Fiction > Harvard Classics > Gotthold Ephraim Lessing > Minna von Barnhelm
Gotthold Ephraim Lessing (1729–1781).  Minna von Barnhelm.
The Harvard Classics.  1909–14.
Act V
Scene I
MAJOR VON TELLHEIM (from one side),  WERNER (from the other)

  Maj. T.  Ah! Werner! I have been looking for you everywhere. Where have you been?
  Wer.  And I have been looking for you, Major; that is always the way.—I bring you good news.  2
  Maj. T.  I do not want your news now; I want your money. Quick, Werner, give me all you have; and then raise as much more as you can.  3
  Wer.  Major! Now, upon my life, that is just what I said—“He will borrow money from me, when he has got it himself to lend.”  4
  Maj. T.  You surely are not seeking excuses!  5
  Wer.  That I may have nothing to upbraid you with, take it with your right hand, and give it me again with your left.  6
  Maj. T.  Do not detain me, Werner. It is my intention to repay you; but when and how, God knows!  7
  Wer.  Then you do not know yet that the treasury has received an order to pay you your money? I just heard it at—  8
  Maj. T.  What are you talking about? What nonsense have you let them palm off on you? Do you not see that if it were true I should be the first person to know it? In short, Werner, money! money!  9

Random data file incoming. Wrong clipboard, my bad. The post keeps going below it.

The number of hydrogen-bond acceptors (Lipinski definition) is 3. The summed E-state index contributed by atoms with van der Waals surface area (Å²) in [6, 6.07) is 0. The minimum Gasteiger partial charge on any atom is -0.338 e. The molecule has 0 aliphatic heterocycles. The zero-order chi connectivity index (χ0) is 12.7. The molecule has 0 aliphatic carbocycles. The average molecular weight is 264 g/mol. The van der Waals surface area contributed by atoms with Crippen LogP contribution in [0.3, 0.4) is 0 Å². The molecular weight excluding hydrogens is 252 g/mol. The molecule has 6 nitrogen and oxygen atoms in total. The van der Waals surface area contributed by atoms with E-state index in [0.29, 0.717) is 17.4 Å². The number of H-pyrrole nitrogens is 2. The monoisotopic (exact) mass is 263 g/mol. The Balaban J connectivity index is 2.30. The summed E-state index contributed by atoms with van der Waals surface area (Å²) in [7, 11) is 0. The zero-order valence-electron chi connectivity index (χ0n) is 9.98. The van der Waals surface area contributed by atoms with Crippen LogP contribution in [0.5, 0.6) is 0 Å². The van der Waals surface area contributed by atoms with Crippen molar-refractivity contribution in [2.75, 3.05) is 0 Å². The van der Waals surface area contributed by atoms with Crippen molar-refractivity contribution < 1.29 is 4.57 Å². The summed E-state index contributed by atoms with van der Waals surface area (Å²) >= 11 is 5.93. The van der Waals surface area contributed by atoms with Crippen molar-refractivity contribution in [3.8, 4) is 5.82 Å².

Wer.  Very well, with pleasure. Here is some! A hundred louis d’ors there, and a hundred ducats there.  (Gives him both.)  10
  Maj. T.  Werner, go and give Just the hundred louis d’ors. Let him redeem the ring again, on which he raised the money this morning. But whence will you get some more, Werner? I want a good deal more.  11
  Wer.  Leave that to me. The man who bought my farm lives in the town. The date for payment is a fortnight hence, certainly; but the money is ready, and by a reduction of one half per cent—  12
  Maj. T.  Very well, my dear Werner! You see that I have had recourse to you alone—I must also confide all to you. The young lady you have seen is in distress—  13
  Wer.  That is bad!  14
  Maj. T.  But to-morrow she shall be my wife.  15
  Wer.  That is good!  16
  Maj. T.  And the day after, I leave this place with her. I can go; I will go. I would sooner throw over everything here! Who knows where some good luck may be in store for me? If you will, Werner, come with us. We will serve again.  17
  Wer.  Really? But where there is war, Major!  18
  Maj. T.  To be sure. Go, Werner, we will speak of this again.  19
  Wer.  Oh! my dear Major! The day after to-morrow! Why not to-morrow? I will get everything ready. In Persia, Major, there is a famous war; what do you say?  20
  Maj. T.  We will think of it. Only go, Werner!  21
  Wer.  Hurrah! Long live Prince Heraclius!  (Exit.)  22


Shakespeare · Bible · Strunk · Anatomy · Nonfiction · Quotations · Reference · Fiction · Poetry
© 1993–2015 · [Top 150] · Subjects · Titles · Authors · World Lit.